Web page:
Politics

Forgotten France Rises Up | The Nation

On December 15, at the Place de l’Opéra in Paris, three Yellow Vests read out an address “to the French people and the president of the Republic, Emmanuel Macron” saying: “This movement belongs to no one and to everyone. It gives voice to a people who for 40 years have been dispossessed of everything that enabled them to believe in their future and their greatness.”

The anger provoked by a fuel tax produced, within a month, a wider diagnosis of what ails society and democracy. Mass movements that bring together people with minimal organization encourage rapid politicization, which explains why “the people” have discovered that they are “dispossessed of their future” a year after electing as president a man who boasts that he swept aside the two parties that alternated in power for 40 years.

Macron has come unstuck. As did previous wunderkinder just as young, smiling, and modern: Laurent Fabius, Tony Blair, Matteo Renzi. The liberal bourgeoisie are hugely disappointed. His French presidential election win in 2017—whether it was a miracle or a divine surprise—had given them hope that France had become a haven of tranquillity in a troubled West. When Macron was crowned (to Beethoven’s Ode to Joy), The Economist, that standard-bearer for the views of the international ruling class, put him on its front cover, grinning as he walked on water.

But the sea has swallowed up Macron, too sure of his own instincts and too contemptuous of other people’s economic plight. Social distress is generally only a backdrop to an election campaign, used to explain the choice of those who vote the wrong way. But when old angers build and new ones are stirred up without consideration for those enduring them, then, as the new interior minister, Christophe Castaner, put it, the “monster” can spring out of its box. And then, anything becomes possible.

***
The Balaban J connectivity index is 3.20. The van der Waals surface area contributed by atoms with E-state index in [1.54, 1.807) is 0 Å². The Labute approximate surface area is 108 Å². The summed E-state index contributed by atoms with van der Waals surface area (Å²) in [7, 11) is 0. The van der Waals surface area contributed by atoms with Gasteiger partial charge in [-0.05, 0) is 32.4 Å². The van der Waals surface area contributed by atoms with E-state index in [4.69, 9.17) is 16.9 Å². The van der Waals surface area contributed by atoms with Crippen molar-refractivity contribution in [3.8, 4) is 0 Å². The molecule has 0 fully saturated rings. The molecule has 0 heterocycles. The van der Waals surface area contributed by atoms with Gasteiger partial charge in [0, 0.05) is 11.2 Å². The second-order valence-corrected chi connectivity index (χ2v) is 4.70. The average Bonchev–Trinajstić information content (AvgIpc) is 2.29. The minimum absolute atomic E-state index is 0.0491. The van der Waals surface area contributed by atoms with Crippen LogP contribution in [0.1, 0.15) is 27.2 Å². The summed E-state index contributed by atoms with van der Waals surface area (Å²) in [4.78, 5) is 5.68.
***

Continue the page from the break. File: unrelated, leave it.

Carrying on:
France’s amnesia about the history of the left explains why there have been so few comparisons between the Yellow Vest movement and the strikes of 1936, during the Popular Front, which prompted similar elite surprise at the workers’ living conditions and their demand to be treated with dignity. Philosopher and campaigner Simone Weil wrote:

All those who are strangers to this life of slavery are incapable of understanding what has proved decisive in this situation. In this movement it is not about this or that particular demand, however important.… After always having submitted, endured everything, accepted everything in silence for months and years, it is about daring to straighten up, to stand up. To take your turn to speak.

The tables had turned

Prime Minister Léon Blum, speaking about the subsequent Matignon agreements of 1936, which granted paid holidays, a 40-hour week, and better wages, reported an exchange between the employers’ negotiators in which one said to another, when he saw the level of some salaries, “How is this possible? How did we let this happen?” Was Macron similarly enlightened by hearing Yellow Vests describe their daily life? Tense, pale, his eyes riveted to the teleprompter, he did admit in his address to the nation that “the effort demanded of them was too great” and “not fair.” The tables had turned, and he was now the one learning a lesson.


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